An ice-cube manufacturer received a complaint. His trays gave the ice-cubes a bitter taste. He tried for himself, but could taste nothing. Gradually more complaints trickled in. It turned out that about one person in a thousand could taste the trace of a chemical exuded by the ice-cube tray.

Everyone has different taste-buds. A few people have many more taste-buds than others, and are known as super-tasters. Some people have a more developed sense of smell than others. Some of us are long-sighted; some short-sighted. Sensitivity depends on mood — even on the time of day.

So why are we all so confident that our own likes are the best? As a teenager, I knew that my favourite music was wonderful, while music I disliked was not. With time, the range of my musical taste expanded considerably, and I came to realize that my preferences were influenced by my culture, as well as by my personal, and idiosyncratic, tastes.

After walking through the Tate’s Francis Bacon room, years ago, I felt physically sick. It was an interesting and unexpected reaction. I decided that anything that could have that much impact on me should probably be considered art. I also decided to avoid Francis Bacon paintings.

Johnny Cash - HymnsRay Charles - Modern Sounds in Country and Western Music
I love Blues music, but feel uncomfortable around Country and Western, which is very interesting as these musics came from the same region, and have much in common. In fact, early Blues singers often sang what would be considered Country songs, and the transition from Blues to Rock and Roll included Country influences. Elvis, Carl Perkins and Johnny Cash were all part of the Sun Studios stable in Memphis, where Ike Turner and Howlin’ Wolf had also recorded for Sam Phillips. Country star Johnny Cash recorded an album of spirituals, in 1959. Three years later, founder of Soul, Ray Charles, blurred the boundaries completely, releasing a best-selling album of Country tunes, simply because he loved them.

Eek-A-Mouse - The Very Best of...Doe Maar - AllesJoe Jackson - Look Sharp!
How much of our taste is dependent upon the development of our own senses (whether we can actually taste the bitterness), and how much upon our cultural background? It is often said that people always feel a lifelong resonance with the music of their teens. Parents who listen to Classical music expect their children to grow out of popular music, and often people seem to compartmentalise music into the serious and the frivolous. I once had a good friend who would not buy CDs of his favourite pop music, because it was somehow not serious enough to justify the expense. I happened to think that his taste was fine - he liked Eek a Mouse, Doe Maar and Joe Jackson - and he listened to this music all the time. I did not understand the reservation, but it points to a cultural barrier, lowered long since by critics, and other serious, life-detesting folk.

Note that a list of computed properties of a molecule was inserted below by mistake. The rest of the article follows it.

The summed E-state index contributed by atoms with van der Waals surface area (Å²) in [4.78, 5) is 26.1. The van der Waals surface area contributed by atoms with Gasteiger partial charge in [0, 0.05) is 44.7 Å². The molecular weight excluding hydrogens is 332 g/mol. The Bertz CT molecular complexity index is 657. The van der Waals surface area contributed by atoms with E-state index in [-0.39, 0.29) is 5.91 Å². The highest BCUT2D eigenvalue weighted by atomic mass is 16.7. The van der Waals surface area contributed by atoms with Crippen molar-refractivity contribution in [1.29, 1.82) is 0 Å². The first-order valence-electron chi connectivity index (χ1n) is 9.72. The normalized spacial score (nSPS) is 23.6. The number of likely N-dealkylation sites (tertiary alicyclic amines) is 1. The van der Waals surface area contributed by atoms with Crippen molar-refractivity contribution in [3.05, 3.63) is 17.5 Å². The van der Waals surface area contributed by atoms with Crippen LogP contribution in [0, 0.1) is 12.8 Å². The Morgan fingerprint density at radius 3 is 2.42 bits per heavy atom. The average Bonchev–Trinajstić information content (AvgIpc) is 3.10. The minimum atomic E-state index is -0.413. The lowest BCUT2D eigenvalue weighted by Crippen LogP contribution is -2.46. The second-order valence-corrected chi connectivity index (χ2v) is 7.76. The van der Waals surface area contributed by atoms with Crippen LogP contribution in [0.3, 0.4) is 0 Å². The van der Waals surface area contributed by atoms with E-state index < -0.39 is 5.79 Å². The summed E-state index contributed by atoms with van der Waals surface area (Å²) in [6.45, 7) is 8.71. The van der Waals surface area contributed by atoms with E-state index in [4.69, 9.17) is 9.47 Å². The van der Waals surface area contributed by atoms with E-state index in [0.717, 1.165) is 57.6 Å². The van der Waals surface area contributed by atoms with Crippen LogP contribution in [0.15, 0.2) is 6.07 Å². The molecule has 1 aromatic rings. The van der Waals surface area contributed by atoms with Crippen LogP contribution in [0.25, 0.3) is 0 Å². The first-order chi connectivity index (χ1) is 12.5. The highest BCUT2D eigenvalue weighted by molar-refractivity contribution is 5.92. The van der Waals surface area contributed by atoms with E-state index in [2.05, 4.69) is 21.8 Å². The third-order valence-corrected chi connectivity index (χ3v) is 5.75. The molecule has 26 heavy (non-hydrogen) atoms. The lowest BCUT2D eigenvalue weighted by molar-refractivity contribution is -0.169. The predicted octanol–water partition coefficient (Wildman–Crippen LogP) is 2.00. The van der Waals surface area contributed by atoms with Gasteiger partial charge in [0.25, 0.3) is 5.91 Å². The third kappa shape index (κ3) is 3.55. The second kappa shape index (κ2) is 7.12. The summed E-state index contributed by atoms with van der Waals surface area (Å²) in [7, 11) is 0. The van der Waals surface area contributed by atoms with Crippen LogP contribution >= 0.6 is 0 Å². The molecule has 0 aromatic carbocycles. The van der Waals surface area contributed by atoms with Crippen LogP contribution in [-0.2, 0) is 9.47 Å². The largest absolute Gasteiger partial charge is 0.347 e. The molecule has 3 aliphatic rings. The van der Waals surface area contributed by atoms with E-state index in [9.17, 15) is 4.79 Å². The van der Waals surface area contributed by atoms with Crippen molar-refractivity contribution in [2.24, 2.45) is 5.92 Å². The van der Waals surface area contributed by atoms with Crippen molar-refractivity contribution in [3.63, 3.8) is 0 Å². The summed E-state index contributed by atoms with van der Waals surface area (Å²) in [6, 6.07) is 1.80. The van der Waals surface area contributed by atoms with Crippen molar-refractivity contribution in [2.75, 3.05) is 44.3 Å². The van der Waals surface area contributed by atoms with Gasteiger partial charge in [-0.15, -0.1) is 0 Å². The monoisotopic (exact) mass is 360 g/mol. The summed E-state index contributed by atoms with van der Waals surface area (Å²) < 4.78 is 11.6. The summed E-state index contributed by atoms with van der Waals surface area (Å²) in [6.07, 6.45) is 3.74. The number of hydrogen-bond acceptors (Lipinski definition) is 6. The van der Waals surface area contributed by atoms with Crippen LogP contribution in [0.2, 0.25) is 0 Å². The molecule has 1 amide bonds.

Louis Armstrong - The Definitive...Duke Ellington - The Definitive...
Dizzy Gillespie - The Definitive...Jan Garbarek Group - It's OK to Listen to the Gray Voice
I have another friend who is certain that true Classical music - Mozart and the like - is worthy, where Jazz is not. I have never quite managed to follow the reasoning. To me the music of Armstrong, Ellington, Dizzy Gillespie and Jan Garbarek fulfills even the strictest criteria for serious consideration - not least of all because some of it is well-nigh impossible to play, and most of all because much of it is very beautiful.

Herbert Read - The Meaning of ArtHerbert Read - A Concise History of Modern Painting
Herbert Read said that when we look at a painting, we first feel whether we like it or not, and we then invent reasons for our preference. I am very sure that he is right. I think that it is best to be open to aesthetic experiences, indeed not to set up any criteria that might exclude perception of something asethetically valuable. Elsewhere I have made fun of Tracy Emin’s defence of her work, but this is not because I dismiss conceptual work — Mauricio Catellan’s work intrigues me, and my friend David Hensel’s work is brilliant in both its virtuosity and its conceptual reach. I do not, in fact, dismiss Tracey Emin’s work itself — nor Country and Western music — I just don’t enjoy them, and that is probably enough. And in this world there is so much to enjoy, that it is better to spend time attracting people to the enjoyable, rather than repelling them from the repugnant. But that, of course, is just a matter of taste.

Mauricio Cattelan - Der Unbequeme David Hensel - Salvation

January 2005